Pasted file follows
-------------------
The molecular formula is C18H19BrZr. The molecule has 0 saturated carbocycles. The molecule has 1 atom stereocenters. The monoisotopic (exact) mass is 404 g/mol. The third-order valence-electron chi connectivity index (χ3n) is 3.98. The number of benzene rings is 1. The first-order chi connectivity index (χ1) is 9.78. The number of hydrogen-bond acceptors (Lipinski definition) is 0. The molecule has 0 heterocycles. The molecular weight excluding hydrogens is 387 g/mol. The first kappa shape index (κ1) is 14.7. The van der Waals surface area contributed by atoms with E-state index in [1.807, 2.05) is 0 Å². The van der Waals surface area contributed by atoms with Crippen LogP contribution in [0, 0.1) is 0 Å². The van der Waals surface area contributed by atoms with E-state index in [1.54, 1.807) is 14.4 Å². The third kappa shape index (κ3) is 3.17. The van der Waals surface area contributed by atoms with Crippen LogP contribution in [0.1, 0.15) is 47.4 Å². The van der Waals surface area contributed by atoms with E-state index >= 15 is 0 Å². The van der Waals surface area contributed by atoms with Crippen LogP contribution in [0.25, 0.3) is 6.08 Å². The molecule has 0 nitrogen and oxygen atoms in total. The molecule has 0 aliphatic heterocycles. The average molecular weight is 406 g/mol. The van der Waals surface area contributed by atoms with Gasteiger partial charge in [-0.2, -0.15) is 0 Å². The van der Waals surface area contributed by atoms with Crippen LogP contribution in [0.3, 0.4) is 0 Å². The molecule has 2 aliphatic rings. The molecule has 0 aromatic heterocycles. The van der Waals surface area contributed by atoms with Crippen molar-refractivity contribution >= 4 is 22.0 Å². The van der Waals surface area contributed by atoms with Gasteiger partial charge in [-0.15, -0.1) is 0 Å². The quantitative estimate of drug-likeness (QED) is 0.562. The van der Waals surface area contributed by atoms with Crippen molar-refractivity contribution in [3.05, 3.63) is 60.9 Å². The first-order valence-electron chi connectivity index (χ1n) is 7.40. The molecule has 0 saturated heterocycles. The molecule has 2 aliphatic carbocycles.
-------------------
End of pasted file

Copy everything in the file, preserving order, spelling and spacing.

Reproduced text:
The molecular formula is C18H19BrZr. The molecule has 0 saturated carbocycles. The molecule has 1 atom stereocenters. The monoisotopic (exact) mass is 404 g/mol. The third-order valence-electron chi connectivity index (χ3n) is 3.98. The number of benzene rings is 1. The first-order chi connectivity index (χ1) is 9.78. The number of hydrogen-bond acceptors (Lipinski definition) is 0. The molecule has 0 heterocycles. The molecular weight excluding hydrogens is 387 g/mol. The first kappa shape index (κ1) is 14.7. The van der Waals surface area contributed by atoms with E-state index in [1.807, 2.05) is 0 Å². The van der Waals surface area contributed by atoms with Crippen LogP contribution in [0, 0.1) is 0 Å². The van der Waals surface area contributed by atoms with E-state index in [1.54, 1.807) is 14.4 Å². The third kappa shape index (κ3) is 3.17. The van der Waals surface area contributed by atoms with Crippen LogP contribution in [0.1, 0.15) is 47.4 Å². The van der Waals surface area contributed by atoms with E-state index >= 15 is 0 Å². The van der Waals surface area contributed by atoms with Crippen LogP contribution in [0.25, 0.3) is 6.08 Å². The molecule has 0 nitrogen and oxygen atoms in total. The molecule has 0 aliphatic heterocycles. The average molecular weight is 406 g/mol. The van der Waals surface area contributed by atoms with Gasteiger partial charge in [-0.2, -0.15) is 0 Å². The van der Waals surface area contributed by atoms with Crippen LogP contribution in [0.3, 0.4) is 0 Å². The molecule has 2 aliphatic rings. The molecule has 0 aromatic heterocycles. The van der Waals surface area contributed by atoms with Crippen molar-refractivity contribution >= 4 is 22.0 Å². The van der Waals surface area contributed by atoms with Gasteiger partial charge in [-0.15, -0.1) is 0 Å². The quantitative estimate of drug-likeness (QED) is 0.562. The van der Waals surface area contributed by atoms with Crippen molar-refractivity contribution in [3.05, 3.63) is 60.9 Å². The first-order valence-electron chi connectivity index (χ1n) is 7.40. The molecule has 0 saturated heterocycles. The molecule has 2 aliphatic carbocycles.